"AIDS!" her lips curl about the syllable. "There is no such thing. It is a false disease invented by the American government to take advantage of the poor countries. The American President hates poor people, so now he makes up AIDS to take away the little we have."
Prostitute in Port-au-Prince, quoted in Life. August 1987.
What about the famous plagues of ancient Egypt? They provide an atavistic component to the whisperings and prayers of the bourgeoisie. They are the "fundamentals" of the Fundamentalists. Did not the Lord of Hosts, the wrathful Yahweh, sling down plague and pestilence to those who got in the way of the "Chosen People"? Listen to the voice of the chief physician of the Baptist Mission Hospital outside of Port-au-Prince (one-third of whose beds are unoccupied): "Fornication. It is Sodom and Gomorrah all over again, so what can you expect from these people?" (Life magazine, August 1987).
In Lutheran, in Calvinist, in Vatican, in Zionist ideological practise, these are the fool "fundamentals" dividing "darkest Africa" from the "glory that was Greece," the slave mode of production based upon the empire of irrigation (ancient Egypt) from the slave mode of production based upon the democracy of the city-state (ancient Greece), the ancient Third World from the ancient First World.
The plagues of the Old Testament took place in the 13th century B.C.E. They are the pestilences described in the Book of Exodus. But what is this book? It was composed at least three hundred years afterwards, during the reign of Solomon. It summarizes cultic recitation, song, and chronicle: or, the official myths of an ancient state, and must therefore be treated accordingly.
Zora Neale Hurston speaks of them as pan-African stories. The pestilences are exercises of the magical machismo of Moses, a man with a stick, a rod of power, a serpent god who leads slaves to freedom. He must fight the Egyptian oppressor and the Egyptian gods. The victory over Pharaoh is a victory of superior magic.
Moses throws down his stick, and it becomes a serpent. He dips it in the waters of the Nile, and the waters turn to blood. He stretches his staff over the streams, and frogs fall all over, even into ovens and kneading troughs. He strikes the dust on the ground, and maggots spring up everywhere on man and beast.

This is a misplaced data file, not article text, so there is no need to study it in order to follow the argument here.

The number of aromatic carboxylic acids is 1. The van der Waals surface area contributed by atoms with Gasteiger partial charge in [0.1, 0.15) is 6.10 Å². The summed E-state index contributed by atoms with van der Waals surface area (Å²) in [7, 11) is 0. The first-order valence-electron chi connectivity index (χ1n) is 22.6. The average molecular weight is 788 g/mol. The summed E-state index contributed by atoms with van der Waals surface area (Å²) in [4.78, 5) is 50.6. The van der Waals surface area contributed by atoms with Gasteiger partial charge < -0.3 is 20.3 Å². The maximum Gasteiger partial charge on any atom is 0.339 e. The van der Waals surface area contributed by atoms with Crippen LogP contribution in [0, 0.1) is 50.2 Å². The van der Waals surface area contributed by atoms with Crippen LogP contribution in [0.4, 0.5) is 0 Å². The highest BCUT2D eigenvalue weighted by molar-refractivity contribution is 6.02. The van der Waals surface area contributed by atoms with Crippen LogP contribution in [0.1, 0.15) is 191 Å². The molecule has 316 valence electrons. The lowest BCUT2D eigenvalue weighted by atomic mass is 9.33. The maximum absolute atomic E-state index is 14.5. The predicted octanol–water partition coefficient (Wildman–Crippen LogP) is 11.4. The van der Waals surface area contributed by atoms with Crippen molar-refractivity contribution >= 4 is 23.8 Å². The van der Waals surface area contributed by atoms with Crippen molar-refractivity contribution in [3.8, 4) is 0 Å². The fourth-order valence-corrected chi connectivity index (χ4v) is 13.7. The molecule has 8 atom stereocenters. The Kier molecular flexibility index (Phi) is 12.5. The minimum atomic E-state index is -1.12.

Flies, hailstorms, locusts, eclipses, pestilences, boils: Moses and his stick bring all of them, and Pharaoh's magicians are stumped at every turn. Thus does Yahweh defeat the frog goddess, the sun god, and the cattle deities.
Such serpent-and-stick power is a living power in Haiti and in Dahomey as Zora Neale Hurston discovered. How did Moses, the leader of slaves and outlaws (for these are the Egyptian meanings of the word "Hebrew") obtain hid magic? He learned it from Pharaoh's stable boy, Mentu. Moses says to him, "I love you because you know all about the beginnings of things and you tell me about them. You tell me such nice lizard talk."
But Mentu did not give his knowledge for nothing. Moses brought him scrams from Pharaoh's kitchens. "Roast pork at Pharaoh's table meant boiled hog head for the help." With his new pupil Mentu could say, "I am eating further back on the hog now."
The class relations of magic-knowledge are made clear. It is concocted in kitchens and stables, exchanged for a price, and only then comes the familiar, ambiguous story of rebellion, massacre, and new kingdom. "’No more toting sand and mixing mortar! No more taking rocks and building things for Pharaoh! No more whipping and bloody backs! No more slaving from can't see in the morning to can't see at night! Free! Free! So free till I'm foolish.' They just sat with centuries in their eyes and cried."
Certainly, this is a version that only is possible after the liberation of the Afro-American, the historic person who straddles Christianity, Judaism, and Voodoo. The reading of the Egyptian pestilences supplied as a result of that experience is the opposite of Luther and Calvin, the gods of capitalism, whose Gospel was really "Work or be Hanged."